Chip giant Advanced Micro Devices Inc. and a group led by Mexican telecommunications tycoon Carlos Slim will buy all or a substantial part of SoftBank Corp.’s stake in T-Mobile US Inc., valued at more than $33 billion, the two companies said in a statement.
Advanced Micro Devices and the team led by Slim’s investment vehicle will buy as much as 51 percent of the No. 4 U.S. mobile carrier’s shares from SoftBank, the Nikkei reported Friday. T-Mobile’s shareholders would receive 3.2 billion euros ($3.6 billion) for their stakes, the Nikkei reported.
T-Mobile and AT&T Inc. both planned to spin off mobile-service companies to shareholders on an announced basis this year in an effort to cut debt and streamline costs. T-Mobile, which traces its roots to a former post office, saw its shares jump 8.5 percent after the latest proposal. AT&T and Sprint Corp. are instead working on a deal, taking the fight to each other in the process.
In an email statement, SoftBank’s chief executive officer Masayoshi Son called the transaction a “brilliant business move for all parties involved.” Son said an agreement would “open T-Mobile’s doors to new cross-selling opportunities with Sprint and AT&T and the whole ecosystem through industry alliances.”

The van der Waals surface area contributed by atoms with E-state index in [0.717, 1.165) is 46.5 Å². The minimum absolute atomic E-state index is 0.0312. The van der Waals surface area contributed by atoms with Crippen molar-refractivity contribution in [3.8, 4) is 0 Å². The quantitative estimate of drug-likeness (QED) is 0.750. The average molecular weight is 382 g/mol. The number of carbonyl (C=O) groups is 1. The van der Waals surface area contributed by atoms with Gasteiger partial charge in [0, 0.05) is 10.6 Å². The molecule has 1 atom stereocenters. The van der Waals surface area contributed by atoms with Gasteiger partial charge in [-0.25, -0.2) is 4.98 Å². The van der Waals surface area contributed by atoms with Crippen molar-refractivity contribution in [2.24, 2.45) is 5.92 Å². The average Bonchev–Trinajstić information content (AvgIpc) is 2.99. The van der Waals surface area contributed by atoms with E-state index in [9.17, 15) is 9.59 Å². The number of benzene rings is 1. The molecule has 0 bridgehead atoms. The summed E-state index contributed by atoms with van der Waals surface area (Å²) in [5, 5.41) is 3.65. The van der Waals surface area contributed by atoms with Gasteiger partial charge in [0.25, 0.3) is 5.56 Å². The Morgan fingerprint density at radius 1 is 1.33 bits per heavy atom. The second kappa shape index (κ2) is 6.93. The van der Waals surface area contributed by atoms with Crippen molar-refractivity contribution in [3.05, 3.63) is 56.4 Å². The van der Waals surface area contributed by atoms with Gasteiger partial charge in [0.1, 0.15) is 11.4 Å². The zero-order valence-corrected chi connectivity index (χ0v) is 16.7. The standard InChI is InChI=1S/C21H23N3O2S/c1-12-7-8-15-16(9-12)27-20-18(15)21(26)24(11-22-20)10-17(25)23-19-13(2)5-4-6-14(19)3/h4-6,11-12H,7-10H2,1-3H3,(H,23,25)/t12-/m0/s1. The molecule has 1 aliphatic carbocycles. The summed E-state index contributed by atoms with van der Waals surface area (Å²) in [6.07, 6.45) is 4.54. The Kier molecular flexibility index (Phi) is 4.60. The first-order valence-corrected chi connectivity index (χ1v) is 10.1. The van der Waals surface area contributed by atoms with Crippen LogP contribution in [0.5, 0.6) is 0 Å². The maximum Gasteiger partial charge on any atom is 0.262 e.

The Nikkei quoted the deal’s financial advisers, BMO Capital Markets and Kirkland & Ellis LLP, as saying that the provision could change the way T-Mobile is valued. Shares of SoftBank jumped as much as 6.5 percent, the biggest intraday gain since December 2015. Sprint also rose as much as 2.4 percent.
If the T-Mobile deal materializes, it would be only the latest in a series of big-ticket acquisitions by Son, who has already gone on to purchase video-game maker Activision Blizzard Inc. and wireless service operator Sprint Corp. AT&T and Sprint together hold a combined 59 percent of the wireless market.
T-Mobile still has 2.9 million customers, according to data from research firm FactSet. The company’s market value is just over $27 billion, less than its enterprise value.
The deal still needs the approval of the Justice Department, which has been stymied by complaints that the companies are unfairly trying to get too much market power. Sprint has been grappling with investors who demand complete restructuring.
Nomura Holdings Inc. raised its target price on Sprint by 40 percent to $31. It raised its target price on T-Mobile by 13 percent to $50.